Have you seen the t-shirts? If you live in Seattle, they can be spotted in popular happy hour spots worn proudly by the millennials of tech.
The Galactic Empire needed a way to squash the rebellion manifesting across its galaxies. It decided to design the Death Star, which conveniently wipes out planets one at a time, striking terror into the hearts of those thinking of raising their hands with the Rebel Alliance against the Empire. When the Galactic Empire needed a secure way to store the schematics for the Death Star, it turned to a technology that transcends both time and space—the tape drive. Tape offers the Empire an offline backup copy for protection against both ransomware and rebels with the added ability to physically store it at a data center on an offsite planet. Unfortunately for the Empire, too much faith in the dark side and too little faith in IT security resulted in the tape being stolen and the Death Star being exploited for its minor design flaw.
What do users want from their surveillance system? Ask any security professional, and you will hear answers like these: sharp, high quality images; widespread camera coverage; real-time analytics; fast search and retrieval of video footage with minimal, if any, intervention from people in the information technology department.
Color correction plays a critical role in post-production. Matching clips captured from multiple cameras, fixing problems that occurred while shooting, and applying artistic color grading to projects are essential for delivering high-quality content that engages audiences.
There’s no doubt that post-production and animation/visual effects (VFX) studios need strong storage performance for a variety of demanding tasks. Facing extremely tight deadlines, your editors, colorists, artists, and other team members need a responsive experience—even as they work with multiple streams of large 4K media files at high frame rates.
This Tuesday marked the third Amazon Prime Day, a self-proclaimed holiday which analysts estimated would equate to $1 billion in sales for Amazon in online retail. Analysts predicted a 55% increase over 2016 results. Amazon outperformed with a 60% increase in sales—the largest shopping day in its history. I’ll admit I participated with the purchase of a new blender, and I can’t wait for it to arrive in Amazon’s promised three-day delivery window.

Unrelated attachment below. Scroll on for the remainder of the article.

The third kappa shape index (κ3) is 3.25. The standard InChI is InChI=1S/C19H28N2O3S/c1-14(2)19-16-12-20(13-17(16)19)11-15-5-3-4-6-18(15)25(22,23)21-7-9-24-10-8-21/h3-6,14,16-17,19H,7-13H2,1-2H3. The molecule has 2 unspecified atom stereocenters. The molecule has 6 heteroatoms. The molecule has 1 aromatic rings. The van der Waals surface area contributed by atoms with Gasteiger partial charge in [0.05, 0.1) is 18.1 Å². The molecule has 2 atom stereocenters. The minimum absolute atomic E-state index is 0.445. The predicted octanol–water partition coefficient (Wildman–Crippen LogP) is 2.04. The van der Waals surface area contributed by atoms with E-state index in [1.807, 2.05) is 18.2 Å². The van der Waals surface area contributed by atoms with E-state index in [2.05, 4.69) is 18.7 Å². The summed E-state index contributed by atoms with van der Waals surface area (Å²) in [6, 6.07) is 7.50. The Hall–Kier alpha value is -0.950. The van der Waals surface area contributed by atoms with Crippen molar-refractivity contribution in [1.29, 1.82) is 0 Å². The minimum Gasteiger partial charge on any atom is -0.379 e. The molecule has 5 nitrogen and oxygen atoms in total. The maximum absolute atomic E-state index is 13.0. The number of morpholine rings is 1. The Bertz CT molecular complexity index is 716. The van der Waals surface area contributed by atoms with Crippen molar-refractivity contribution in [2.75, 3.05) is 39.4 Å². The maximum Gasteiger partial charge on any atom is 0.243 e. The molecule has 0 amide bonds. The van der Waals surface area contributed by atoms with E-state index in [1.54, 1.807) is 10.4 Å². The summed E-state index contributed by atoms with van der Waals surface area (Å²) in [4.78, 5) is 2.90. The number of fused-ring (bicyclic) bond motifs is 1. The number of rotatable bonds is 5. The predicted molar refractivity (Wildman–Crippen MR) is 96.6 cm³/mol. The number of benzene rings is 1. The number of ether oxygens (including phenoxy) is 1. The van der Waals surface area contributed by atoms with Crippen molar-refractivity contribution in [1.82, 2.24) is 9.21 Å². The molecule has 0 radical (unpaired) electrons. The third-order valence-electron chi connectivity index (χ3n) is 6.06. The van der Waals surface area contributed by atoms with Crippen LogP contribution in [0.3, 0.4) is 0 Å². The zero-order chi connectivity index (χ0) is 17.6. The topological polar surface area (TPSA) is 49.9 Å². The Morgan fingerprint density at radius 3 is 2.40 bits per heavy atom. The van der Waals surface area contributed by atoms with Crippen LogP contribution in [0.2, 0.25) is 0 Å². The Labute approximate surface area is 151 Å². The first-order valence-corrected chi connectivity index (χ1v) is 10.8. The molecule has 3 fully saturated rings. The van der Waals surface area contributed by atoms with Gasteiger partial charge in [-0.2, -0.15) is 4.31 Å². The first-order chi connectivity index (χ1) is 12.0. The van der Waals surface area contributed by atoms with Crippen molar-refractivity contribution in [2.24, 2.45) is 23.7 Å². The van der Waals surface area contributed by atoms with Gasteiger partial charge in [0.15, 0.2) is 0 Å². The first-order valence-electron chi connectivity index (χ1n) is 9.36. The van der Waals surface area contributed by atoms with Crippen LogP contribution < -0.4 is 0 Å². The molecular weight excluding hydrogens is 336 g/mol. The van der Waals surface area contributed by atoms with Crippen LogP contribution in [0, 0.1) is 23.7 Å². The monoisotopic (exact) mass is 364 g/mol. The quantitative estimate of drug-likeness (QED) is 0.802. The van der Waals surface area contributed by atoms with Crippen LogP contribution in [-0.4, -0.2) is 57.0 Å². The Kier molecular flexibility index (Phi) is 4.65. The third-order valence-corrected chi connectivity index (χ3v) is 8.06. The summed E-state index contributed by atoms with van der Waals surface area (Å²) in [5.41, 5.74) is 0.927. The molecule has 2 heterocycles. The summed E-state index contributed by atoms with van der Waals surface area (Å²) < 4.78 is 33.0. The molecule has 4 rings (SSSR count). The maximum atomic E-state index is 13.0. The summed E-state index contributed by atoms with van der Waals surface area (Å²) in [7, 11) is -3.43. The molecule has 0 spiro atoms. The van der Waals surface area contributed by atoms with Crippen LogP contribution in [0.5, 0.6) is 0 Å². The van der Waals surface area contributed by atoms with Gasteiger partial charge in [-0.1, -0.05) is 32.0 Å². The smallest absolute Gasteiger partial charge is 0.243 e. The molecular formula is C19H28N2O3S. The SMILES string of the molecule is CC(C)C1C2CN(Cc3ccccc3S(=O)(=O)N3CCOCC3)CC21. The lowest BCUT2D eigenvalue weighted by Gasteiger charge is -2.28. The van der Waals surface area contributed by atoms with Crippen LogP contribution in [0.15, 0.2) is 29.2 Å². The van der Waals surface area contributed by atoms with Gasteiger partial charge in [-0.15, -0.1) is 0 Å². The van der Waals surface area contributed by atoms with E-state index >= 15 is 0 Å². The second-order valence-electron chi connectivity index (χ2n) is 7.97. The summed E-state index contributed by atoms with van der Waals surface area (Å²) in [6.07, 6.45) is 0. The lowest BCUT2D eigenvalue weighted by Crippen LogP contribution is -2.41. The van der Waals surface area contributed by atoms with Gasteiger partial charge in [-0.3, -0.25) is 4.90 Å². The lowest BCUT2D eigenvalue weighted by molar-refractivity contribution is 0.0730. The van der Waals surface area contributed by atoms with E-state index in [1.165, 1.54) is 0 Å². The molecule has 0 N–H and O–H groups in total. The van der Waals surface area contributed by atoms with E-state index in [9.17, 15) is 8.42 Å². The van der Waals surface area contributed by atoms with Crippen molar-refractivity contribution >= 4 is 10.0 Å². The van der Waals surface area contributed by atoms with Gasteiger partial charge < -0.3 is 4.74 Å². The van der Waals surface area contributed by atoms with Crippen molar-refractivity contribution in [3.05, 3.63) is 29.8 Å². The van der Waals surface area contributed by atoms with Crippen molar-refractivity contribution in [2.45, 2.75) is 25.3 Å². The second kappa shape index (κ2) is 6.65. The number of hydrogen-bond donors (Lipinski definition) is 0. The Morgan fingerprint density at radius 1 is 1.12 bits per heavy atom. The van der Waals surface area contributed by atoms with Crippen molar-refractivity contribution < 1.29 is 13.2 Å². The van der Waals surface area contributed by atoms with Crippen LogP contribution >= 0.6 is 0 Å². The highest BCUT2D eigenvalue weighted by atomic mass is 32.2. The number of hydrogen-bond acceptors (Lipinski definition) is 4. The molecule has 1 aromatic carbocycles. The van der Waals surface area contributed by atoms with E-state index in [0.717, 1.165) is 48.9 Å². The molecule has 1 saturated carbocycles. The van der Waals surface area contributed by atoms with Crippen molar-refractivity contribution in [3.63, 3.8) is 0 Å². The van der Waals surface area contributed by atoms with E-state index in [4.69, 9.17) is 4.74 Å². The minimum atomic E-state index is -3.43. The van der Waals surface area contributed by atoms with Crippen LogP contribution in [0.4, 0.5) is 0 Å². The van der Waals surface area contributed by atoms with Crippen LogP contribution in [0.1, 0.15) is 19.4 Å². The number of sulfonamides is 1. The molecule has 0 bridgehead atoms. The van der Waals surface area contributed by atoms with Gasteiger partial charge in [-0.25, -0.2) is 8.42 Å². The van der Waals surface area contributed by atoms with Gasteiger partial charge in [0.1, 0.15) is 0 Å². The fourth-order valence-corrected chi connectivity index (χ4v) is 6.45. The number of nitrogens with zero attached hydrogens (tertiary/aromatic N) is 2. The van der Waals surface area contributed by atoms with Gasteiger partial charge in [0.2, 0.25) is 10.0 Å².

Video technology is evolving at lightning speed. Now that high definition is ubiquitous, there’s an ever-growing demand for the high picture quality and smooth motion associated with 4K ultra-high-definition (UHD) video formats. An increasing number of production houses have made the switch to 4K workflows—and if your team isn’t already working in 4K, it’s only a matter of time before it’s part of your portfolio.
As companies accelerate their development efforts for self-driving cars and advanced driver assistance systems (ADAS), they are expanding the size of their vehicle test fleets. And with each vehicle generating 2 PB or more of data annually, these companies need a good data management plan to support this large and rapidly growing volume of data.
The latest international cyberattack struck overnight affecting large European companies, such as Russian oil conglomerate Rosneft, pharmaceutical company Merck, and Danish shipping company Maersk. This latest version of ransomware is similar to the WannaCry attacks which occurred just last month and affected tens of thousands of machines.
Whether you’re creating customer-facing product videos for your marketing team or training videos for sales, your in-house video production team needs to deliver high-quality media that maximizes the viewers’ interest and engagement. For now, you might be delivering that video in high-definition (HD) or even standard-definition (SD) format. But you can see the future—and the future is 4K.